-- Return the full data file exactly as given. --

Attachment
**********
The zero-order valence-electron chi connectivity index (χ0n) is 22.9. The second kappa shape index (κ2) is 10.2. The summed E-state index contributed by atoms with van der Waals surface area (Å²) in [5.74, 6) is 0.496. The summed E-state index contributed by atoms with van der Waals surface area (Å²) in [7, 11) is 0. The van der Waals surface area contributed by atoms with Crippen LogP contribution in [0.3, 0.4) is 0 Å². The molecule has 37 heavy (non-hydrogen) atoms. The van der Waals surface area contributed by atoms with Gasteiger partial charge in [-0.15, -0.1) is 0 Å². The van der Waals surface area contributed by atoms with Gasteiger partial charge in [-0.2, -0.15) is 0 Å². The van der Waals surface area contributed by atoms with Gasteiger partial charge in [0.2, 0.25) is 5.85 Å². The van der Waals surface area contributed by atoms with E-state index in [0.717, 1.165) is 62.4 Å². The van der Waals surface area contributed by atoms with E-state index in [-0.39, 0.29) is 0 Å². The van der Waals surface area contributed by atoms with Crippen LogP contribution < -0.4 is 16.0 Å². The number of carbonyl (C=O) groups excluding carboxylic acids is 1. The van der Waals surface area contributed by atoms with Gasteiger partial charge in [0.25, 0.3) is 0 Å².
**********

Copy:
The zero-order valence-electron chi connectivity index (χ0n) is 22.9. The second kappa shape index (κ2) is 10.2. The summed E-state index contributed by atoms with van der Waals surface area (Å²) in [5.74, 6) is 0.496. The summed E-state index contributed by atoms with van der Waals surface area (Å²) in [7, 11) is 0. The van der Waals surface area contributed by atoms with Crippen LogP contribution in [0.3, 0.4) is 0 Å². The molecule has 37 heavy (non-hydrogen) atoms. The van der Waals surface area contributed by atoms with Gasteiger partial charge in [-0.15, -0.1) is 0 Å². The van der Waals surface area contributed by atoms with Gasteiger partial charge in [-0.2, -0.15) is 0 Å². The van der Waals surface area contributed by atoms with Gasteiger partial charge in [0.2, 0.25) is 5.85 Å². The van der Waals surface area contributed by atoms with E-state index in [0.717, 1.165) is 62.4 Å². The van der Waals surface area contributed by atoms with E-state index in [-0.39, 0.29) is 0 Å². The van der Waals surface area contributed by atoms with Crippen LogP contribution < -0.4 is 16.0 Å². The number of carbonyl (C=O) groups excluding carboxylic acids is 1. The van der Waals surface area contributed by atoms with Gasteiger partial charge in [0.25, 0.3) is 0 Å².